Background and Objectives: Emerging adulthood is often marked with elevated symptoms of anxiety and depression. Hispanic emerging adults may face cultural stressors such as ethnic discrimination that further increase levels of anxiety and depression symptoms. The study aims were to examine if (a) self-esteem mediated effects of ethnic discrimination on symptoms of anxiety and depression, and (b) if gender moderated the indirect effects of discrimination. Design: The study design was cross-sectional self-report. Method: Two moderated mediation models were tested, with 1084 Hispanic emerging adults (ages 18–25) enrolled in institutions of post-secondary in the United States. Results: Results indicated that (a) higher ethnic discrimination was associated with higher anxiety symptoms (β =.05, p =.04), higher depression symptoms (β =.06, p =.02), and lower self-esteem (β = −.30, p <.001); (b) self-esteem mediated the associations of ethnic discrimination with anxiety and depression symptoms; and (c) gender moderated the indirect effects of discrimination, whereby self-esteem was a stronger mediator among men than women. Each moderated mediation model explained 26% of variability in symptoms of anxiety and depression, respectively. Conclusions: Findings suggest that the mediating effects of self-esteem linking ethnic discrimination with symptoms of anxiety and depression vary between genders.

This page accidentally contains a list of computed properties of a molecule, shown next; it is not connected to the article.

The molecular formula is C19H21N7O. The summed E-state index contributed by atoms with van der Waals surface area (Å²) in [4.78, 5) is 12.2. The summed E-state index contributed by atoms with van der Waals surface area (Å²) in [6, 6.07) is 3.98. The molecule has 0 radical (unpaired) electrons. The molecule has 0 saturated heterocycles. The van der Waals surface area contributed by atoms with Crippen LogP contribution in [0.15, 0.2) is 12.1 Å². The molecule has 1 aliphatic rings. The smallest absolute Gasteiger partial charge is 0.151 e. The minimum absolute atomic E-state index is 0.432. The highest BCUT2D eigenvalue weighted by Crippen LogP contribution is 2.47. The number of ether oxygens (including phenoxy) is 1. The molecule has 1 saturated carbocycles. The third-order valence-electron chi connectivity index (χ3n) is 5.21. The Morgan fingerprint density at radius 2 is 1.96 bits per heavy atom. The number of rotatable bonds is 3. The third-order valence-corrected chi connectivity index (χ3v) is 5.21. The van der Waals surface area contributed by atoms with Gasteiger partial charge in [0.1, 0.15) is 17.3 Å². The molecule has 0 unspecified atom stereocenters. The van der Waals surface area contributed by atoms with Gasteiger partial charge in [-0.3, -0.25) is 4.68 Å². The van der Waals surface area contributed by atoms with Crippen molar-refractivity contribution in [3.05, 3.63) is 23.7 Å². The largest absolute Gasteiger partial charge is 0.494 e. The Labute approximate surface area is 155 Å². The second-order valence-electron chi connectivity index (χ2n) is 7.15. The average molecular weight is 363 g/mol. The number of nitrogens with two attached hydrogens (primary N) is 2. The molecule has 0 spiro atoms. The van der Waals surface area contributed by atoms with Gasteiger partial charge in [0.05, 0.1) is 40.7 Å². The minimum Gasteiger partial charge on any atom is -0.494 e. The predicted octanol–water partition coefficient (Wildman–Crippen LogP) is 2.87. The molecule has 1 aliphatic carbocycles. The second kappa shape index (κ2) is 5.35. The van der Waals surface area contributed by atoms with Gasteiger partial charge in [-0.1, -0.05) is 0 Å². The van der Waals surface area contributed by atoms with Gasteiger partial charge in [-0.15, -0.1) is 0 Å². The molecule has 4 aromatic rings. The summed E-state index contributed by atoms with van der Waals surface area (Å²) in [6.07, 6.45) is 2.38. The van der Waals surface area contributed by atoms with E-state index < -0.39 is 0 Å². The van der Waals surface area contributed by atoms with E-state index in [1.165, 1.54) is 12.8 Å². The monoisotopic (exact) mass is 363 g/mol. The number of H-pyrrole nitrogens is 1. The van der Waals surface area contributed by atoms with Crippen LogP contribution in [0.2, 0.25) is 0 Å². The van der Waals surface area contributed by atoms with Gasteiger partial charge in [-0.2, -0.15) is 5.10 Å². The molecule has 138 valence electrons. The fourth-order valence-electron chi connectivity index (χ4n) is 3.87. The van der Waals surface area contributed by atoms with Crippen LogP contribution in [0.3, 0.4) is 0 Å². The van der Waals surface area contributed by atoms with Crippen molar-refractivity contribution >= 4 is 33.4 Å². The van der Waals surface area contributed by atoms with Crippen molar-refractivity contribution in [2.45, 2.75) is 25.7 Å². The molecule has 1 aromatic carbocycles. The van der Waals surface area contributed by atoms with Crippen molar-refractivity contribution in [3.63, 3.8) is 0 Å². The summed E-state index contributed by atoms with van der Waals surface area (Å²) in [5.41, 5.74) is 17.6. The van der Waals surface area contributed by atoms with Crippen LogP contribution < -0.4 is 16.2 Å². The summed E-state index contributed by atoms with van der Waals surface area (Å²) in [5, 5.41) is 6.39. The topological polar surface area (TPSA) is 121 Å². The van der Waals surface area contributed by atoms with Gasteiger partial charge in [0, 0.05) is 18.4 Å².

- emerging adults
- ethnic discrimination
ASJC Scopus subject areas
- Developmental and Educational Psychology
- Clinical Psychology
- Arts and Humanities (miscellaneous)
- Psychiatry and Mental health